Maternity Health Insurance

Maternity Health Insurance

In this section, we’ll show you the various options available to you in obtaining maternity coverage if you are already pregnant with no insurance. We will also show you how to save on maternity costs even if you do not have maternity health insurance.

As you know, pregnancy is a wonderful stage in one’s life. It is an amazing journey full of joy, anticipation and lots of surprises.

Of course, pregnancy comes with its own set of challenges. Not having the maternity health insurance is one of them.

You need pre-natal care and access to a doctor you are comfortable with during this critical period to protect your health and ensure the health of your baby.

And medical bills do add up. Without maternity health insurance, maternity expenses could cost you a lot.

How much? Maternity costs can range anywhere from $5,000 for normal delivery to $20,000 for cesarean section and varies greatly depending on the state where you live and the hospital you choose.

 

When you are unemployed and already pregnant with no insurance, it is extremely challenging to find individual health insurance that will insure you. Or you may get insured, but the policy will not cover maternity costs.

Fortunately, you’ve got options:movie Going in Style 2017

  1. Consider getting a job that offers good health insurance plan. Make sure you fully understand the employer’s health insurance plan before accepting a job. Some companies may require you to be employed for 30 days or more before you become eligible for coverage.This may be fine if you are in the early stages of your pregnancy and don’t mind paying for a couple of pre-natal visits. However, this could pose a major problem if you are nearing your end term.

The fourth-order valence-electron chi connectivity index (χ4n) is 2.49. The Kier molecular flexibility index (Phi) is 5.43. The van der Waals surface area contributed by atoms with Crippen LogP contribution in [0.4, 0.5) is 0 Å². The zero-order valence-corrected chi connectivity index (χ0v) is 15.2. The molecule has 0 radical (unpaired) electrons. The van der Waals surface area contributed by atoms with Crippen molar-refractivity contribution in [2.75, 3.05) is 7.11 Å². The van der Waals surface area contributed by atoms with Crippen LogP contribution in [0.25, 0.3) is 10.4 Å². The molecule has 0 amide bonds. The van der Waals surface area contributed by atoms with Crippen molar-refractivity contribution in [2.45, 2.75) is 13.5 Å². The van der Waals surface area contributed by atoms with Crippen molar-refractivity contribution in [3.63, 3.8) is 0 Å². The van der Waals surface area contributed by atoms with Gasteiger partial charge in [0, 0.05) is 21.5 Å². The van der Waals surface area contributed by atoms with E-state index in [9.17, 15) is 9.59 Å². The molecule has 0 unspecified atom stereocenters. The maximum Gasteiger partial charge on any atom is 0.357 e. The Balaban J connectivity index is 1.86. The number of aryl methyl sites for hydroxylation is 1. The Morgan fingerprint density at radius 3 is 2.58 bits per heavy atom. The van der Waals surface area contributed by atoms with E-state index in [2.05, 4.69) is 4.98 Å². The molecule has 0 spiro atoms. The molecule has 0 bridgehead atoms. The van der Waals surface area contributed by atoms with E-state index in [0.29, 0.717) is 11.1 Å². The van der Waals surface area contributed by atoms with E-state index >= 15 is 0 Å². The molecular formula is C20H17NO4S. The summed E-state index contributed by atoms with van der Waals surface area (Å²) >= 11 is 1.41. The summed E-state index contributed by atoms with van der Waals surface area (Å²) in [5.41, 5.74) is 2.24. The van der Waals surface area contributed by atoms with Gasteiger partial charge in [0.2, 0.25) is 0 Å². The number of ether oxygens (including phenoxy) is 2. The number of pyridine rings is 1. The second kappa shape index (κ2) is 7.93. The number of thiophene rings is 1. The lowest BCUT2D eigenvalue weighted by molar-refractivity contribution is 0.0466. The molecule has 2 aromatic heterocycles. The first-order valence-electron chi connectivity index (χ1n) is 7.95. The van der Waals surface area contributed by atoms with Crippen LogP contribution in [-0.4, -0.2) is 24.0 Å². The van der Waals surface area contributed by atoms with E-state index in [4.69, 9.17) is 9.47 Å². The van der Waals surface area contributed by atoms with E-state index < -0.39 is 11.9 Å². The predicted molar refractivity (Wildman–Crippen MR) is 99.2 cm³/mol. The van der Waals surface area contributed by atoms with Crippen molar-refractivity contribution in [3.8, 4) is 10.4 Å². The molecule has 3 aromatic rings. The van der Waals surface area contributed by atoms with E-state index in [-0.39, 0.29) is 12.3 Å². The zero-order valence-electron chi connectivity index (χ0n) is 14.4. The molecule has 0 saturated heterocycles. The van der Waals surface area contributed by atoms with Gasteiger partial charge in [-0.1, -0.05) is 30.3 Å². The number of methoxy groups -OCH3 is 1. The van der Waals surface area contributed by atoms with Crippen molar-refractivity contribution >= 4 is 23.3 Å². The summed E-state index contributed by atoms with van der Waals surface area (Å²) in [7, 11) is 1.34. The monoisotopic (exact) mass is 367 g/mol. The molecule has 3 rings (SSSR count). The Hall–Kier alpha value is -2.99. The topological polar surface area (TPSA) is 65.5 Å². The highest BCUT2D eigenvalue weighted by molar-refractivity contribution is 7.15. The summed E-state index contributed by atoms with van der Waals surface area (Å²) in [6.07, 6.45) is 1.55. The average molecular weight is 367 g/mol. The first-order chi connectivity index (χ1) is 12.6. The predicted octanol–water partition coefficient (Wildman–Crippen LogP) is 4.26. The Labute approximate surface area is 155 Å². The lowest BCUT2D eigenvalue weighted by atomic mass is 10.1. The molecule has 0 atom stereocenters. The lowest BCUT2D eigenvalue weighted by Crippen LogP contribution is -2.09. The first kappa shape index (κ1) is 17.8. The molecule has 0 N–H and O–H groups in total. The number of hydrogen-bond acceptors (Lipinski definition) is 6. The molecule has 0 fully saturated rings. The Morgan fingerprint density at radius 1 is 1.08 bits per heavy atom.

2. If you are changing jobs you can not be denied health insurance at your new job just because you are pregnant. The Federal Law HIPAA (Health Insurance Portability and Accountability Act) states that pregnancy can not be considered a pre-existing condition if you were previously covered by group health insurance.If prior to your new job, you didn’t have maternity health insurance or were covered by individual insurance, you do not qualify for protection offered under HIPPAA. This means that you may be subject to pre-existing Condition waiting period under your new employer’s health insurance policy.
  3. You may be eligible for maternity health insurance under COBRA (Consolidated Omnibus Budget Reconciliation Act) through your previous employer. This will cover you for 18 months, provided you apply for the benefits before the 60-day application period expires. However, this will generally require you to pay the full premium (plus 2% administrative cost). You may find this pricey, but definitely better than not having any insurance at all.
  4. If your income falls within a certain range (typically up to 200% of federal poverty level depending on which state you live in), you can avail of Medicaid. Medicaid offers health insurance to pregnant women, along with several other groups of people (children, disabled, blind and people over the age of 65). There are strict regulations regarding eligibility for Medicaid, so contact your State’s Health Department Services to inquire about Medicaid options.
  5. If you find yourself without maternity health insurance, and do not meet the eligibility requirements of Medicaid then contact your Local Department of Health. Many local health departments have low cost pre-natal programs and will offer complete maternity services at a reduced fee depending on your income.
  6. You can also seek the help of Catholic Charities or Lutheran Social Services. They offer support for if you are pregnant with no insurance, including prenatal services at reduced cost.

Go ahead and explore the above options as soon as possible. Make sure you have the necessary maternity care and services to protect your health, and insure the safe delivery and health of your baby.

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